ATHENS—Late last year, a video titled “Time to Shake Up Brussels!” appeared in my Facebook News Feed. It depicted images of violence, painted refugees and Muslims as a threat to the Continent, and laid blame with a Belgian politician who has consistently been seen by both his supporters and his critics as a proponent of migration and liberalism.
In some ways, the video, though objectionable, was unremarkable: Campaigning for European Parliament elections, set to be held this week, was beginning to ramp up, and my native Greece, still grappling with the aftermath of an economic crisis, was trying to deal with the consequences of the refugee crisis, which saw more than 1 million people pass through the country (more than 60,000 refugees still live in horrible conditions in camps and temporary accommodations here). Questions of crime, culture, and history have been front and center in the debate between the two main parties, the leftist Syriza and the center-right New Democracy.
Yet the video was not some organic response to that political situation, nor was it even made in Greece.
No, the video, captioned in English, was sponsored by the Hungarian government and, according to Facebook’s ad-targeting data, was directed at people like me—those who were living in Greece or had recently been here. Despite protests by Guy Verhofstadt, the Belgian member of the European Parliament targeted in the video, Facebook refused to take it down, and it has so far garnered more than 9 million views.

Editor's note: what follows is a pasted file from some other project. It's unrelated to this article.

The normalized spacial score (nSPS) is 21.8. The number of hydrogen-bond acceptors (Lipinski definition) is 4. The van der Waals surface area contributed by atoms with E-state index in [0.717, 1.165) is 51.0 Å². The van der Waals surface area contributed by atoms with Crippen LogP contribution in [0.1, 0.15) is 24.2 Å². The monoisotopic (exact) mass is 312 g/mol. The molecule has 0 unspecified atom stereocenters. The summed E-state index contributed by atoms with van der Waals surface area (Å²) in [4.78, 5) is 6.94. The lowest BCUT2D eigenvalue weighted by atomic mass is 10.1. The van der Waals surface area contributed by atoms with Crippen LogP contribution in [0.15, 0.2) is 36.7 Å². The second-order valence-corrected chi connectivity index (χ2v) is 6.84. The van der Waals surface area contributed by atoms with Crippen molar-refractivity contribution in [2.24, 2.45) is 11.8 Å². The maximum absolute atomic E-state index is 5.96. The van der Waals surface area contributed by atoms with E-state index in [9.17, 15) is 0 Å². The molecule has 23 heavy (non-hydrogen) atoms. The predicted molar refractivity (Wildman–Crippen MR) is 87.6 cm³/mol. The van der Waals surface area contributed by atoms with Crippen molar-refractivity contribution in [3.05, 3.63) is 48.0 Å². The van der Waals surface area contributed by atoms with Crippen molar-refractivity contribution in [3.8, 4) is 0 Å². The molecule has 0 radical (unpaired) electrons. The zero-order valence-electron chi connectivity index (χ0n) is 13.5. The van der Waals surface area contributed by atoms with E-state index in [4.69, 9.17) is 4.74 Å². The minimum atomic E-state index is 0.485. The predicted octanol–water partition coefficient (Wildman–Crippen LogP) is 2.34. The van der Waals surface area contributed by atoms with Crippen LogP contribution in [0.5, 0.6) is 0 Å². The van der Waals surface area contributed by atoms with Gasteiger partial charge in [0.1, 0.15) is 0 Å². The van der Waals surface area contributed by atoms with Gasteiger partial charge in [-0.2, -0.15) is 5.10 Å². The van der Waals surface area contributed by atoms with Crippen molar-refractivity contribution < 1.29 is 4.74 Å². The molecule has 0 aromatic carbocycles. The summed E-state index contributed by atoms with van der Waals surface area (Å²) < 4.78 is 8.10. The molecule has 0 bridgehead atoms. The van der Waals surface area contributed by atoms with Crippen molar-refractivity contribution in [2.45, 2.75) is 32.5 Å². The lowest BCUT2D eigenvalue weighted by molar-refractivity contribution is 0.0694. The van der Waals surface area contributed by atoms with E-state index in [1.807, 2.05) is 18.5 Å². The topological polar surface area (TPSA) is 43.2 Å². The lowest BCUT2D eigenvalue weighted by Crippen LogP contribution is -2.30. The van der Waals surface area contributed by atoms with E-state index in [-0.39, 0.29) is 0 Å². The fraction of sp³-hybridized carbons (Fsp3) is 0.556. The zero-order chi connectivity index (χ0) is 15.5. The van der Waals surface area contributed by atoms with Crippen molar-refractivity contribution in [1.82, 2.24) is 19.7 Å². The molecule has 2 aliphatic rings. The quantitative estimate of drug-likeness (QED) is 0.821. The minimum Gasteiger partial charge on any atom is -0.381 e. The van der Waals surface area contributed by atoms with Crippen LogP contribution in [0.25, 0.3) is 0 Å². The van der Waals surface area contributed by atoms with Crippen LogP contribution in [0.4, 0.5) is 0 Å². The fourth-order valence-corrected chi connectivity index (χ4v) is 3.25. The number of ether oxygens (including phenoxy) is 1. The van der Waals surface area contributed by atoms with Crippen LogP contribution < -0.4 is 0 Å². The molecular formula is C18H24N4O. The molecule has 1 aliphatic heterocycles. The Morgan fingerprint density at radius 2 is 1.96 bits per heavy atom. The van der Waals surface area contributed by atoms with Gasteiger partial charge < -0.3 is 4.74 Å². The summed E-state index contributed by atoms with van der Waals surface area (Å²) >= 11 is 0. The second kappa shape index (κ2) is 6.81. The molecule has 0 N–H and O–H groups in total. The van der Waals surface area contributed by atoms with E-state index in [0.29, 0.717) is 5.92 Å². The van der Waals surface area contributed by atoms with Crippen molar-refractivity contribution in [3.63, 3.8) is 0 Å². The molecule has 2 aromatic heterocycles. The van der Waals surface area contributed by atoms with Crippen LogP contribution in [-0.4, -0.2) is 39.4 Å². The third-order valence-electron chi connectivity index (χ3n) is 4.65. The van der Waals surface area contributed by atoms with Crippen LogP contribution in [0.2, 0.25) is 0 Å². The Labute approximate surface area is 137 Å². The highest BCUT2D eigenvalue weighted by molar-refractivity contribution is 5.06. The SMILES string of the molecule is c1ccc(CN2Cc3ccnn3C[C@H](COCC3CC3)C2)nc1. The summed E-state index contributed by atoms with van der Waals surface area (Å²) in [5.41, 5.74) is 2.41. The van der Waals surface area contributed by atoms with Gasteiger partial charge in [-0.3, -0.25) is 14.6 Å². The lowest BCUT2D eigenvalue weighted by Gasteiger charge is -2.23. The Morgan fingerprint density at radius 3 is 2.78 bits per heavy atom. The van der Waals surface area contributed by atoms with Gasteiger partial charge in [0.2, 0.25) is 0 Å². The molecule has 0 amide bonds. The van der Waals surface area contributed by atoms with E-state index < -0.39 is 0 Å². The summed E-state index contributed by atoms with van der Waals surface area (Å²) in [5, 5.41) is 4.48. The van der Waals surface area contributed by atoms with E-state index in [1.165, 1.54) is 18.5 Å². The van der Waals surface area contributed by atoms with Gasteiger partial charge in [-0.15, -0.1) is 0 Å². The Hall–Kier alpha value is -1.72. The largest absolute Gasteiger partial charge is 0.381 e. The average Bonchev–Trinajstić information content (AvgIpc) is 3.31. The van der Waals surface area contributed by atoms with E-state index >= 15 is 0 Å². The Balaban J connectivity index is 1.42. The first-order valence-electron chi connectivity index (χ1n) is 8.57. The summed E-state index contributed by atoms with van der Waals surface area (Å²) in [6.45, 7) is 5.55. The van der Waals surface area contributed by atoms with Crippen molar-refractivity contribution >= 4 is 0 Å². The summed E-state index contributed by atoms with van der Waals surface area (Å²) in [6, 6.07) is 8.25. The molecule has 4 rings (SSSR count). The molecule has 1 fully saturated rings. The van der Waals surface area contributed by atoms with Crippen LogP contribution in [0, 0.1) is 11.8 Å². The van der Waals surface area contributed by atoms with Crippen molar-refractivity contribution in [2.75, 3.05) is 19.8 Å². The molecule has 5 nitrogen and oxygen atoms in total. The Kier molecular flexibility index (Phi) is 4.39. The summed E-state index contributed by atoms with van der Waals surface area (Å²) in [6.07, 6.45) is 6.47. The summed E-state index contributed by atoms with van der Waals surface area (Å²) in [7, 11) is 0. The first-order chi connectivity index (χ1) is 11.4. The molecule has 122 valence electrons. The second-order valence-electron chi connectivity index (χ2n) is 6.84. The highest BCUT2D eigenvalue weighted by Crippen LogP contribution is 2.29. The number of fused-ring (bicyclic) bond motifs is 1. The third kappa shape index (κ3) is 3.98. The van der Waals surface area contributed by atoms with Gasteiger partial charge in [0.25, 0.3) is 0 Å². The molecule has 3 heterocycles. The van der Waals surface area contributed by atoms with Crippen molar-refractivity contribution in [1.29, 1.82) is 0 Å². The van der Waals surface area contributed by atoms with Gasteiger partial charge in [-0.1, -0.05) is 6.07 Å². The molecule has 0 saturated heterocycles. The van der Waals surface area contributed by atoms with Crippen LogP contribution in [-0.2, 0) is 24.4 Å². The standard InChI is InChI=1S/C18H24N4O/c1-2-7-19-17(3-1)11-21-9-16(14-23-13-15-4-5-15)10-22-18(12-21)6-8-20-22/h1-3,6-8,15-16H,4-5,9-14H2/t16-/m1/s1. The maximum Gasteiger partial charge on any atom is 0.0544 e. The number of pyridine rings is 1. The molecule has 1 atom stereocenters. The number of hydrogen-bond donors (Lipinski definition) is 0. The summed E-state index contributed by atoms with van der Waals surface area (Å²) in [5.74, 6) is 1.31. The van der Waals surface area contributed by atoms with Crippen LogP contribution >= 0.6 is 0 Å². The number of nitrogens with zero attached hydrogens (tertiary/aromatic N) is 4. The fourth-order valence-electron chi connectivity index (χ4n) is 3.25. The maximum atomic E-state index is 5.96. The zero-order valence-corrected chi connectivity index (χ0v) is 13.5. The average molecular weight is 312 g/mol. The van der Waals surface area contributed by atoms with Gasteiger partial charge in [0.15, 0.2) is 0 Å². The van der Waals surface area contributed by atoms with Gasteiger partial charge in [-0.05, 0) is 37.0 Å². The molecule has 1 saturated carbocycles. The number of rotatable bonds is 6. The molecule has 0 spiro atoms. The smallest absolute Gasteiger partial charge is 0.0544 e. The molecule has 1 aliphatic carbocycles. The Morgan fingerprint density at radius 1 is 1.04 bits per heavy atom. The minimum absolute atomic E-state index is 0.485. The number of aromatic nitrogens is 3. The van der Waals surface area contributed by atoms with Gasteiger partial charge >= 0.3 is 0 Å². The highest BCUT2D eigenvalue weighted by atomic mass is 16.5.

The video offers one example, among many, of the push by illiberal politicians—from Hungary’s Viktor Orbán to Italy’s Matteo Salvini—to project influence beyond their borders by capitalizing on otherwise local grievances elsewhere, and of the vulnerability of countries such as Greece to precisely those efforts. With Greeks and others across Europe casting ballots this week in elections for the European Parliament, the impact could soon be clear.
“If you look at the media, or Parliament, you’d think that attempts to influence public opinion in Greece are not happening,” Stratos Safioleas, a communications expert who helped run the country’s campaign to win the right to host the 2004 Olympics in Athens, told me. Safioleas, who also saw the same Facebook video in his News Feed, continued: “Here we are, days away from the European elections, and yet there’s no public conversation around this.”